doesn't give you permission to claim omniscience about its baker and his
genesis, does it?Neither atheist nor evolutionist can disprove God's
existence or methods.The injunction and reward of faith is in
chapters 4 and 11 of Hebrews. Pray on them.
The THEORY of Evolution is still erroneously taught as science today, when the
majority of scientific discovery has exposed its flaws long ago. For those
unfamilar with the so-called academic freedom on university campuses today, take
a class, go on-line or watch Ben Stein's accurate portrayal of the blistering
closed-minded hypocrisy of the upper crust curmudgeons who cling to out-dated
theories:Evolution will never tell you the ultimate essential:
Where did it all come from? Who put the primordial ooze there? It is now more
"scientific" to suggest Intelligent Design, given the advancements of
cellular biology and genetics alone. The 'swiss watch discovered on the
deserted island' analogy is still valid with observations from human physiology
to cosmology and molecular physics. That Steve Hawkiing and Richard Dawkins
believe earth was seeded by Martians should jade even the die-hard atheist:
They don't have the answer to the Genesis or the Designer. We've only recently
discovered that every galaxy has a central black hole...To travel
through the cosmos and come upon only one magnificent system that supports human
life is exactly what The Creator said in His Book. And nothing has disproven
"The "war" is not between science and religion but between
science and certain interpretations of scripture by religions." Perfect! Now we're getting somewhere. Science represents the body of knowledge
we acquire through observation and testing, and religion represents that body of
thought that must change everything the scientific body of knowledge grows.
"If there is a war between science and religion, it's gone on long enough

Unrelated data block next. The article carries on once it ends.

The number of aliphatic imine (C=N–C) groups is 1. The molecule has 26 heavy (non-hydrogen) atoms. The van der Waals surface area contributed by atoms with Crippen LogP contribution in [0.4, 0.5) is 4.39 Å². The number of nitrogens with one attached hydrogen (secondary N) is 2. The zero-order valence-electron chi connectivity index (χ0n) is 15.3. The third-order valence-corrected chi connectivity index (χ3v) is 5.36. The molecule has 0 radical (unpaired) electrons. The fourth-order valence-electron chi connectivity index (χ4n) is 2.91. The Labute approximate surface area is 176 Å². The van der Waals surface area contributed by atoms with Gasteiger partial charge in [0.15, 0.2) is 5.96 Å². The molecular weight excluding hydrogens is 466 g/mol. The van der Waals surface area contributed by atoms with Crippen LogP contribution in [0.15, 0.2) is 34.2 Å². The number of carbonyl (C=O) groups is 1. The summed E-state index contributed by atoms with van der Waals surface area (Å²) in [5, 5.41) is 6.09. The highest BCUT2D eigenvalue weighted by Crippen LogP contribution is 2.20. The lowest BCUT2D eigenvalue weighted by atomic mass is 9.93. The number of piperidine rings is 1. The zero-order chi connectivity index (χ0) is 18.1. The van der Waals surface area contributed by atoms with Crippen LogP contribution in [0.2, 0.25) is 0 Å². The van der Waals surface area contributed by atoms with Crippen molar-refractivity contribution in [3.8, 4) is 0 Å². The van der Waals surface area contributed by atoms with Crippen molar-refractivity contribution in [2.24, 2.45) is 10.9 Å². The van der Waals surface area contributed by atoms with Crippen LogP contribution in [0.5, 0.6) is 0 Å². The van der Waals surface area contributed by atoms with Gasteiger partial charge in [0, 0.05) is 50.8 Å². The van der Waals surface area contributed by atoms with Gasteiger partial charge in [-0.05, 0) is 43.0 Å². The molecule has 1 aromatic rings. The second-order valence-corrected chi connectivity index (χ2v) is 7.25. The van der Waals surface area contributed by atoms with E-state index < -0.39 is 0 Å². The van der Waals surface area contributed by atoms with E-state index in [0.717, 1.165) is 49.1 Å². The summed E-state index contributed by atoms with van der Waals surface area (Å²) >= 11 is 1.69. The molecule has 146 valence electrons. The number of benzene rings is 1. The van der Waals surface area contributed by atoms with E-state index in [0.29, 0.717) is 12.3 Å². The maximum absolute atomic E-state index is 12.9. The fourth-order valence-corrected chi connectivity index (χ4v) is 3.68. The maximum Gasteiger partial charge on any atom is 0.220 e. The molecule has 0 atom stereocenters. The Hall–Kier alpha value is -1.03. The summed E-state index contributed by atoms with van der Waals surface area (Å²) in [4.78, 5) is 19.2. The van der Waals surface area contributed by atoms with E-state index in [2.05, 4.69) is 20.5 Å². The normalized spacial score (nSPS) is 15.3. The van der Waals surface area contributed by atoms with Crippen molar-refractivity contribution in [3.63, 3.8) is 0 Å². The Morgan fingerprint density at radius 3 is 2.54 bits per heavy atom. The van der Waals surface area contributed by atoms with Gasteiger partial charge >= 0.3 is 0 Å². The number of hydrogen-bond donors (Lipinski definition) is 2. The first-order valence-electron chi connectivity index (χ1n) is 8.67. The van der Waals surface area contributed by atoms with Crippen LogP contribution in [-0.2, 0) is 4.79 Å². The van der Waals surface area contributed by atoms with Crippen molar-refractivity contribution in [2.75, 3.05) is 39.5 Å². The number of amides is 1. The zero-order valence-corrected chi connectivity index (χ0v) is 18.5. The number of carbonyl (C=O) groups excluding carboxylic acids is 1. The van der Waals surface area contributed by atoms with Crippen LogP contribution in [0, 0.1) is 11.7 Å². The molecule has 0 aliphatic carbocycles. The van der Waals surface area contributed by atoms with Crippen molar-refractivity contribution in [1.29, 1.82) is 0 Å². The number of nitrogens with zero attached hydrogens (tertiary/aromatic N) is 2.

and for what purpose?" asked religious scholar and BYU law professor John
Welch during a recent lecture discussing faith and science."The
purpose of this certainly cannot be to annihilate the opponent. They both have
need of the other," Welch said.No, they don't 'need' each other
and Yes, bad ideas (like religion) exist to be destroyed.
"Evolution is how God did it" is a crock. The bible & the Book of
Mormon are explicit - man was created, de novo, by god. Ok, fine, god used
'evolution' as his method but the fact remains that we all cannot be descended
from one human couple. The inbreeding & genetic malformations that
accompany it would have doomed our species from the first generations. This is clearly testable through DNA analysis - we are NOT al descended
from a single human mother & father. The evidence clearly shows that the
Bible, Koran, & Book of Mormon cannot possibly be correct. "Oh it's
just a metaphor" is used as an excuse, but then Mormons will speak with
authority on all sorts of imaginary constructs & baseless assertions.Besides blindly quoting the BOM or D&C's, please provide a single,
observable, testable shred of evidence for these fairy tales:Pre-Mortal ExistenceTerrestrial KingdomCelestial KingdomEternal MarriageResurrectionSanctification
The LDS Church has been very circumspect about pronouncements about evolution,
though some individual Church leaders, speaking for themselves, have expressed
opinions on both sides of the question. The Church's only statement that I'm
aware of that definitively says anything is the First Presidency statement that
we are created in the image of God.There are traditional readings of
the scriptures that might preclude the LDS acceptance of some scientific ideas,
but Latter-day Saints must be careful that tradition clouds our interpretation
of the facts. Remember that Christ's disciples were very confused about what to
expect from Him because they could not (without His post-mortal help) understand
the true meaning of the scriptures.The scriptures leave much room
for a variety of understandings about HOW the creation was executed, because
they only focus on the fact that it WAS executed by God. Remember also, that
the history of Man after the creation is limited to what happened or did not
happen in the Garden of Eden, not elsewhere on earth.What we should
be interested in is the truth; both religious and non- get burned when they jump
to unsupported conclusions.
RE: JasonpThose scriptures apply only to the state of earth as
"created" (organized by God)From the advent of the
"organization" there was no death,materially earth